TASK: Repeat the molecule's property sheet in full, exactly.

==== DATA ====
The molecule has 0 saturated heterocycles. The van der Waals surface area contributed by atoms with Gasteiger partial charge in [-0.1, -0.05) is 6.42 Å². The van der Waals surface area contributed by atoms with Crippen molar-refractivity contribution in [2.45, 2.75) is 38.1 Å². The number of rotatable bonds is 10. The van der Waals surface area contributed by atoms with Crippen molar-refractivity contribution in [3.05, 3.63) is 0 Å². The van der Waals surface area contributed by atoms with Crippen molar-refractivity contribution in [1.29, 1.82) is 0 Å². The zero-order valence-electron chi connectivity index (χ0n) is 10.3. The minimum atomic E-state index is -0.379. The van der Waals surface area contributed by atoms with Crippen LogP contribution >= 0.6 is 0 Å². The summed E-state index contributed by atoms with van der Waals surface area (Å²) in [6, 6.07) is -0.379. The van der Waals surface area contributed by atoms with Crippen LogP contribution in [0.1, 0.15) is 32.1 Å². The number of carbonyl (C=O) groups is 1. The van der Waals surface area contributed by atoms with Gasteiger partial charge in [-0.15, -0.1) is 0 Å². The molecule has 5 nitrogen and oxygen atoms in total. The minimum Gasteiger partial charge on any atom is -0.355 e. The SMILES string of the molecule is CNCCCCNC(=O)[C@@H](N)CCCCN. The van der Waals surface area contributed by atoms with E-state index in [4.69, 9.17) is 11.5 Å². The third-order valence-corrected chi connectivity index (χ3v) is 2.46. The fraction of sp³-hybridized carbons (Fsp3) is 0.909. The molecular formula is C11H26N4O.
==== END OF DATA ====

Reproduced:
The molecule has 0 saturated heterocycles. The van der Waals surface area contributed by atoms with Gasteiger partial charge in [-0.1, -0.05) is 6.42 Å². The van der Waals surface area contributed by atoms with Crippen molar-refractivity contribution in [2.45, 2.75) is 38.1 Å². The number of rotatable bonds is 10. The van der Waals surface area contributed by atoms with Crippen molar-refractivity contribution in [3.05, 3.63) is 0 Å². The van der Waals surface area contributed by atoms with Crippen molar-refractivity contribution in [1.29, 1.82) is 0 Å². The zero-order valence-electron chi connectivity index (χ0n) is 10.3. The minimum atomic E-state index is -0.379. The van der Waals surface area contributed by atoms with Crippen LogP contribution >= 0.6 is 0 Å². The summed E-state index contributed by atoms with van der Waals surface area (Å²) in [6, 6.07) is -0.379. The van der Waals surface area contributed by atoms with Crippen LogP contribution in [0.1, 0.15) is 32.1 Å². The number of carbonyl (C=O) groups is 1. The van der Waals surface area contributed by atoms with Gasteiger partial charge in [-0.15, -0.1) is 0 Å². The molecule has 5 nitrogen and oxygen atoms in total. The minimum Gasteiger partial charge on any atom is -0.355 e. The SMILES string of the molecule is CNCCCCNC(=O)[C@@H](N)CCCCN. The van der Waals surface area contributed by atoms with E-state index in [4.69, 9.17) is 11.5 Å². The third-order valence-corrected chi connectivity index (χ3v) is 2.46. The fraction of sp³-hybridized carbons (Fsp3) is 0.909. The molecular formula is C11H26N4O.